The Good News provides a monthly column with important content having to do with topics from the legal community. This month features a conversation with Rob Meacham, a director with Tripp Scott.
Scratch a Floridian and you’ll uncover a story of a contractor relationship gone wrong. Let’s look at common contractor problems along that “gamut” along with key steps to take to prevent them.
Bill Davell: What are contractor problems to anticipate and head off?
Rob Meacham: Most obvious: the contractor doesn’t do what he or she promised (or advertised) – not completing the work expected, getting it done on time, engaging in shoddy workmanship and shortcuts, or leaving unrepaired damage and work not up to code.
You could also get overcharged, or stuck with a bill for subcontractors, workers or material suppliers the general contractor didn’t pay. The state attorney general’s office also warns about contractors who “advertise cheap services who then try to ‘up-sell’ new systems or pricey repairs.”
But the question puts it right: “anticipate and head off.” The right preparation can avoid many common issues.
BD: Where do I start?
RM: Perhaps most important: proper selection. Avoid the proverbial family member or friend of a friend who does remodeling on the side. Along with fewer protections in an informal agreement, it’s ironically often harder to set and enforce terms where there’s no “arms-length” relationship. Also, be wary of contractors showing up on your doorstep – especially after a natural disaster or other damage.
As with all other steps, do your own homework and in particular, do everything above-board. Meaning: seek a professional contractor licensed by the state, properly bonded and insured, and able to provide proof of workers compensation insurance. That way, failure to perform to expectations – or outright fraud – will subject the contractor to sanctions including, potentially, license revocation.
It’s ok, and even a good idea, to select that licensed contractor based on recommendations from friends and family members. Obtain multiple bids. And check out potential complaints with the state or the Better Business Bureau.
BD: OK. I have my contractor. Now what?
RM: The next priority is right there in the individual’s title: a written, detailed, fully vetted and agreed-upon contract. Even as you collect bids, do walk-throughs on-site with potential contractors, ideally work from a pre-written checklist of desired work, so nothing is forgotten and the contractor has a document to take notes on and take along. Discussions will usually involve back-and-forth with the contractor, who may offer his or her own suggestions, as well as reality checks on cost, scope and timing.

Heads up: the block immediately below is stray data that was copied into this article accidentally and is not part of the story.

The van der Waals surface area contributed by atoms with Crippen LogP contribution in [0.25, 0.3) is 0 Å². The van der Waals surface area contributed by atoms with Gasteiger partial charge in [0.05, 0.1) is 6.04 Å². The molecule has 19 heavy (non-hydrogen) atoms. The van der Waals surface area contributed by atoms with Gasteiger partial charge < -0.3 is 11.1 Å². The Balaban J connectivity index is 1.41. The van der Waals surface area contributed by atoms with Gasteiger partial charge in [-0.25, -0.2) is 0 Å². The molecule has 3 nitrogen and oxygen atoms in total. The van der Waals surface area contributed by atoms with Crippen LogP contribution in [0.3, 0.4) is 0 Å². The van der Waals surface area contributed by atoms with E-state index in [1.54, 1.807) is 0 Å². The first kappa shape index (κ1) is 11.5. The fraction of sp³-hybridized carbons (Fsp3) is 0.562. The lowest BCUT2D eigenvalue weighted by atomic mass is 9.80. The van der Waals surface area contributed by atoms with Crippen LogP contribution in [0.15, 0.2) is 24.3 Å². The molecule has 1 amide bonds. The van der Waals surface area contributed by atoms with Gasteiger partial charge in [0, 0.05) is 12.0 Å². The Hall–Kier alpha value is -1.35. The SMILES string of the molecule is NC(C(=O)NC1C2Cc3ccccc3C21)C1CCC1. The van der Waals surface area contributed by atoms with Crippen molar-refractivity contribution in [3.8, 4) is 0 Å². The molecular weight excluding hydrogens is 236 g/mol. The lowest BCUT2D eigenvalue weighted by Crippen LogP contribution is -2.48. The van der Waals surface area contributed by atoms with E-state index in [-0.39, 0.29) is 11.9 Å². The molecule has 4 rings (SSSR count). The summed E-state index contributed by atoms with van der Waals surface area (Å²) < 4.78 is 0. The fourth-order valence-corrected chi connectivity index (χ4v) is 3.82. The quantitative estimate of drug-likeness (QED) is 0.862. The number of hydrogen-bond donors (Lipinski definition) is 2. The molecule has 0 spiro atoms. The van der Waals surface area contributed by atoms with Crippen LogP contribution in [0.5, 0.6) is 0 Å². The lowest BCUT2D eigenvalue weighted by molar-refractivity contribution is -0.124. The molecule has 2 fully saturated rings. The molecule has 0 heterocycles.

Once a contract is presented, sit down again and go through it to ensure it (and any associated renderings) accurately reflect what you have described. Ensure a clear and realistic timetable and provide for progress payments as work is completed. Ask for a full explanation of any terms you don’t understand.
In particular, never agree to pay the full amount up front or until all work is completed according to the contract terms and to your satisfaction. A contract should provide for a “punch list” of items to be brought up to snuff after the essential completion before final payments are made. Don’t be shy about insisting that all items are carried out before writing that final check.
If you are not confident your contract fully protects you and reflects your expectations, it’s probably worth investing in an attorney to review it to avoid more expensive headaches down the road.
BD: My contractor and contract are in place. Anything else?
RM: Just as important as choosing a licensed contractor is conducting the rest of your project by the book. Specifically, Florida law requires a contractor to apply for a permit within 30 days. Beware of contractors offering to do work less expensively if you skip this step: saving money on a permit (and inspections) could cost you big-time later in the form of fines, liability for property damage or injuries, or required “do-overs” of non-code-compliant work.
Also, inform any homeowners or condo association and obtain its approval, which will not only reflect any association requirements but also usually requirements for licensing, bonding and worker’s comp.
The best way to protect yourself is to make sure you have dotted all these “I”s and crossed all the “T”s.
BD: I got all that right – selection, contract and permit/approvals – but still have a dispute with the contractor.
RM: You have several avenues of recourse including filing complaints with the state at:
- the Department of Business & Professional Regulation (www.myfloridalicense.com or (850) 487-1395
- the Attorney General’s Office (www.myfloridalegal.com or 1-866-9-NO-SCAM)
- the Florida Department of Agriculture and Consumer Services (www.floridaconsumerhelp.com).
In Broward, you can also file a complaint with the county.
You can send a demand letter, insisting that the contractor complete your contract’s requirements. And if all else fails, file a lawsuit – starting in small claims court if the amount in question is $8000 or less. Many contracts, however, require the homeowner first to submit to mediation or arbitration.
Tripp Scott’s attorneys have decades of experience in all aspects of contract and construction law and can help with everything from writing a contract to ensuring compliance with its terms to obtaining damages for contract breaches. Contact us at 954-525-7500 or [email protected].
If you have any topics you think my be of interest to our readers, we encourage you to email us at [email protected].
Read more Ask Bill at: https://www.goodnewsfl.org/author/william-c-davell/